Jeffrey Moussaieff Masson, The Face on Your Plate; The Truth About Food (New York: WW Norton, 2009).
Reviewed by Chad Abbott in the Englewood Review of Books (May 8, 2009):
From the opening introduction and headlining title, author Jeffrey Moussaieff Masson demonstrates, in his new book The Face on Your Plate: The Truth about Food, a way of eating with compassion. This text focuses on the origins and many faces behind the foods we consume and is both timely and insightful. Building upon the tradition of Micahel Pollan’s The Omnivore’s Dilemma, and taking cues from his recent psychological research into the life of elephants in When Elephants Weep, we are challenged to begin “letting go of everything [we] have always believed or understood for a leap into the unknown.” Comparing it to the way some come into religious conversion, Masson suggests that the most logical answer to the suffering of animals and a more sustainable future to our food consumption is to take up a life of ahimsa, or non-violence, which for him ends in adopting a vegan lifestyle.
One of the unique factors of this text that sets it apart from similar books is that Masson comes to this task not only as a proponent of the food revolution, but also as a psychoanalyst. He sets the tone in his introduction for the rest of the book by suggesting that at the heart of consuming our meals everyday is the capacity for participating in violence or participating in compassion or empathy. He speaks of his own journey and those of others who have made similar choices and compares them to much of what our culture teaches about the realities of animals and our food. In the end, he sets out in this work to make the argument that killing animals for human consumption contributes to violence and does not take into account the enormous effect of suffering, not just on the animals themselves, but upon our environment and our human health. Masson breaks the remainder of his book into five chapters, beginning with the world in which we live. He suggests that this is the only world that we have to live in and that our production of meat through factory farms and mass producing of cows and pigs and chickens is threatening our existence. Chapters two and three focus specifically on the treatment of animals and fish in the slaughtering process. Much of what Masson draws upon in these chapters can easily be found in other texts; however, he has added some very unique elements of psychoanalysis into the suffering of animals and how it relates to the psyche of human beings. He suggests that if most of us knew the horrors that animals go through we would reconsider eating meat and fish. In fact, Masson suggests that the meat and dairy industries are smart in that they seek to distance the consumer from the actual slaughter of animals in hopes that this will keep people believing that it is humane to kill animals for consumption. This factor of hiding the face that is on our plates actually leads to the most fascinating topic of this book: denial, the subject of Masson’s fourth chapter. The Hippocratic oath to “do no harm” fills his final chapter, as he demonstrates a day in the life of a vegan and the variety of ways that a person can adopt such a life.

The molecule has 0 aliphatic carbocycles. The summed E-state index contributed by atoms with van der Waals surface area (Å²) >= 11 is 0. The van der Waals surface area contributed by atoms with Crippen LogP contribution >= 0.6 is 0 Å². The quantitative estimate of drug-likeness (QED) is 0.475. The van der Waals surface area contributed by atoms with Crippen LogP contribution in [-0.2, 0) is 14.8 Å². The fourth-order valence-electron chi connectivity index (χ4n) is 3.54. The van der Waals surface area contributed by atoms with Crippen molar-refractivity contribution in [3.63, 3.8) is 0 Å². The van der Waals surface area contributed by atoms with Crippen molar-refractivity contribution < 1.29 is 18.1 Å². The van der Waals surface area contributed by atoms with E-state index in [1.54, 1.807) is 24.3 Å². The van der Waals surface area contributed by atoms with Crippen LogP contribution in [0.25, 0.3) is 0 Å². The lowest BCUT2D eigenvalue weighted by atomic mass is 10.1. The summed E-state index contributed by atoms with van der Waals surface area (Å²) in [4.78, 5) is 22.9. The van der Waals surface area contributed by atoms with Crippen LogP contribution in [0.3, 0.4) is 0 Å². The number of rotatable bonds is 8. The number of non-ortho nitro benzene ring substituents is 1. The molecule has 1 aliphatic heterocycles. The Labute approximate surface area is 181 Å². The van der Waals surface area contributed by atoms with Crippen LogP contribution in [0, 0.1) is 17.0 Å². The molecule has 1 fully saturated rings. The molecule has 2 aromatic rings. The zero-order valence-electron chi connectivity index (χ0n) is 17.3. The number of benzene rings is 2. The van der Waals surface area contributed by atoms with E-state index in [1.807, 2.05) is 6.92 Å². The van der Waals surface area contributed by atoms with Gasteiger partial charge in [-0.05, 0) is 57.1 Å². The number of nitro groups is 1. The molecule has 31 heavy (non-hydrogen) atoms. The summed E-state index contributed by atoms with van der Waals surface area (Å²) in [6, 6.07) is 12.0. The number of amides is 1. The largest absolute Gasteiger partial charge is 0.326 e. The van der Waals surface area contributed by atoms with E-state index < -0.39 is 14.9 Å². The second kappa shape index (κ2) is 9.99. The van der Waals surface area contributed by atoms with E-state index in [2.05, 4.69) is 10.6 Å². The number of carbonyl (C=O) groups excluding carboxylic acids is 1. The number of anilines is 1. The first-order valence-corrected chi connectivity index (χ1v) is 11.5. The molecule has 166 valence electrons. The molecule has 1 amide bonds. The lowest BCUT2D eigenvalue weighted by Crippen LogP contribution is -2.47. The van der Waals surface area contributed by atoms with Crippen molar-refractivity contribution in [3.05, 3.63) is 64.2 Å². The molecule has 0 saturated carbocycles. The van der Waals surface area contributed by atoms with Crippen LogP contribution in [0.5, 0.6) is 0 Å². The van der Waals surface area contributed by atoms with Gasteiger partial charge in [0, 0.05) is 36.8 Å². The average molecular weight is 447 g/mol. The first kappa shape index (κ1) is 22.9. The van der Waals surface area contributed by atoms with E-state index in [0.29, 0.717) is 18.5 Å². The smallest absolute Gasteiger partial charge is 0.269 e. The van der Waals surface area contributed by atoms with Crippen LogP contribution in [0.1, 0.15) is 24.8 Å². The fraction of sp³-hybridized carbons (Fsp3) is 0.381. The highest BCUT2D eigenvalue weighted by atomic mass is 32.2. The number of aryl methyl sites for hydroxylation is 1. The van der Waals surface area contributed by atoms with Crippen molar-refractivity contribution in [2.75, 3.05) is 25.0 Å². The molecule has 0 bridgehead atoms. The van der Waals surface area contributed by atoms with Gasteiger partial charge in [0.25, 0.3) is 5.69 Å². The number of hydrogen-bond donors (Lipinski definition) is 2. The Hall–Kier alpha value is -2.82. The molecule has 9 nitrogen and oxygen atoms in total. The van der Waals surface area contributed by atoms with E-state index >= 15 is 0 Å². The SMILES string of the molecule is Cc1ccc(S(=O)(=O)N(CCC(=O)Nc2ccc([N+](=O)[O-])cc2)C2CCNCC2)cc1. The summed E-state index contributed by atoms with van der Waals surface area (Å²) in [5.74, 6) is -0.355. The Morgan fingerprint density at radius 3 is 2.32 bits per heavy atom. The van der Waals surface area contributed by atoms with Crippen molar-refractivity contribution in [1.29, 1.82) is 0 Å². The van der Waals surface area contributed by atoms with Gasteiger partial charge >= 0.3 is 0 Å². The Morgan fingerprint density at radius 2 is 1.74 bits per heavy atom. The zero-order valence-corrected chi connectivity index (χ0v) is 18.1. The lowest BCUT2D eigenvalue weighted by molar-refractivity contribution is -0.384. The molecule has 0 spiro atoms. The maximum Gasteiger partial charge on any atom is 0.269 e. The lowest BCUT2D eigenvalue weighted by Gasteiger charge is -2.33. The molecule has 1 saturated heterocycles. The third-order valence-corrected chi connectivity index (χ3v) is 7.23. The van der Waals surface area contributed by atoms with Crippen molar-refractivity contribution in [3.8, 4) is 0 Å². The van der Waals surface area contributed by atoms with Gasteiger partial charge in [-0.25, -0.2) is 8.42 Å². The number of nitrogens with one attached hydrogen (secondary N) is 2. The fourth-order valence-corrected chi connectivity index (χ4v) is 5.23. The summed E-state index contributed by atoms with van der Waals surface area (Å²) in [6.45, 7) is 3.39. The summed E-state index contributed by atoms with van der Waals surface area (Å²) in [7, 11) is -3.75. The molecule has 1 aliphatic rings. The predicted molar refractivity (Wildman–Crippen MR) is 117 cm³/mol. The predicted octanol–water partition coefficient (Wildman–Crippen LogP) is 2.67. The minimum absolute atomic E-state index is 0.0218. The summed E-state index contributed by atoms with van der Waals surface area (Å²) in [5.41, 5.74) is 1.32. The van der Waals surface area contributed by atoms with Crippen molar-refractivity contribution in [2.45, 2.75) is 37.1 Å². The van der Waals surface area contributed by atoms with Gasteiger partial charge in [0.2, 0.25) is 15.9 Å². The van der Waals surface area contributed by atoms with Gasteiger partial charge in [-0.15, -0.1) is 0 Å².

I am convinced that this text is worth reading and offers tremendous insight into our own psyche and to the psychology of our food choices. In fact, the field of food ethics and the food revolution has been so expansive in the last five years that another book conveying similar information is not truly needed. The Face on Your Plate, however, is not one of those books. While there are many things that Masson draws upon that could be considered a repeat of the literature, a good bulk of the book provides sound research into the psychological reasons for adopting a vegan diet. Above anything, the heart of this writer is to call each of us to a way of ahimsa, non-violence and compassion. In my opinion, any greater call toward non-violence, love and compassion ought to be worth our consideration. Whether one ever becomes a vegan or not is almost secondary to the call of a compassionate life and while Masson argues that we ought to become vegan or vegetarian, it is clear that his largest hope is that we will all have more empathy and that greater empathy will on some level lead to less suffering in the lives of animals. Vegan or not, may we all think more compassionately upon the food we eat, the face on our plates, and seek a life of empathy.